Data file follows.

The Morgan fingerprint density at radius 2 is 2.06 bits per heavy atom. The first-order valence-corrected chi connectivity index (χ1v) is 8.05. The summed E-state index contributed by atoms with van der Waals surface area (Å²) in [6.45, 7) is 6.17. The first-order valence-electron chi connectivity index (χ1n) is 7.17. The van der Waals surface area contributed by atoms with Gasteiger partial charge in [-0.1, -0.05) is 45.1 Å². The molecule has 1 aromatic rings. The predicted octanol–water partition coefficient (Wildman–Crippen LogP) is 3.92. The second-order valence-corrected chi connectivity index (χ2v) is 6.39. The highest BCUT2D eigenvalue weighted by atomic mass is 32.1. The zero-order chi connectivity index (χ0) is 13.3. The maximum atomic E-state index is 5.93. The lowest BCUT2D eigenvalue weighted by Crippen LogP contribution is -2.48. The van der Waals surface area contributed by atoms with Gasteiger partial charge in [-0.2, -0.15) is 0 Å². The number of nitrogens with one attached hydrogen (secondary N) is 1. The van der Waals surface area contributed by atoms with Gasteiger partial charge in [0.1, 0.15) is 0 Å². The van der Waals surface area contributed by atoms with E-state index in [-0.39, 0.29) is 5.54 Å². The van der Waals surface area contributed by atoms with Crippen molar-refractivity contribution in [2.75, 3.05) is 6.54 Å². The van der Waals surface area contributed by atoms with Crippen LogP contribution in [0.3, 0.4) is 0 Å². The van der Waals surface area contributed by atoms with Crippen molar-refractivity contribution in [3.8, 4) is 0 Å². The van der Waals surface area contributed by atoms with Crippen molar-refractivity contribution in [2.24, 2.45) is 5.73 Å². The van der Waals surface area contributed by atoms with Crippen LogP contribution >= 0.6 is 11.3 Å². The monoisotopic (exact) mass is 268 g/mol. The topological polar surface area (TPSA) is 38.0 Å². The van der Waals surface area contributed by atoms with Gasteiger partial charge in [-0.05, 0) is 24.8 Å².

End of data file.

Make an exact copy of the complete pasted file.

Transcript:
The Morgan fingerprint density at radius 2 is 2.06 bits per heavy atom. The first-order valence-corrected chi connectivity index (χ1v) is 8.05. The summed E-state index contributed by atoms with van der Waals surface area (Å²) in [6.45, 7) is 6.17. The first-order valence-electron chi connectivity index (χ1n) is 7.17. The van der Waals surface area contributed by atoms with Gasteiger partial charge in [-0.1, -0.05) is 45.1 Å². The molecule has 1 aromatic rings. The predicted octanol–water partition coefficient (Wildman–Crippen LogP) is 3.92. The second-order valence-corrected chi connectivity index (χ2v) is 6.39. The highest BCUT2D eigenvalue weighted by atomic mass is 32.1. The zero-order chi connectivity index (χ0) is 13.3. The maximum atomic E-state index is 5.93. The lowest BCUT2D eigenvalue weighted by Crippen LogP contribution is -2.48. The van der Waals surface area contributed by atoms with Gasteiger partial charge in [-0.2, -0.15) is 0 Å². The number of nitrogens with one attached hydrogen (secondary N) is 1. The van der Waals surface area contributed by atoms with Gasteiger partial charge in [0.1, 0.15) is 0 Å². The van der Waals surface area contributed by atoms with E-state index in [-0.39, 0.29) is 5.54 Å². The van der Waals surface area contributed by atoms with Crippen molar-refractivity contribution in [2.75, 3.05) is 6.54 Å². The van der Waals surface area contributed by atoms with Crippen LogP contribution in [0.3, 0.4) is 0 Å². The van der Waals surface area contributed by atoms with Crippen molar-refractivity contribution in [3.8, 4) is 0 Å². The van der Waals surface area contributed by atoms with Crippen molar-refractivity contribution in [2.24, 2.45) is 5.73 Å². The van der Waals surface area contributed by atoms with Crippen LogP contribution >= 0.6 is 11.3 Å². The monoisotopic (exact) mass is 268 g/mol. The topological polar surface area (TPSA) is 38.0 Å². The van der Waals surface area contributed by atoms with Gasteiger partial charge in [-0.05, 0) is 24.8 Å².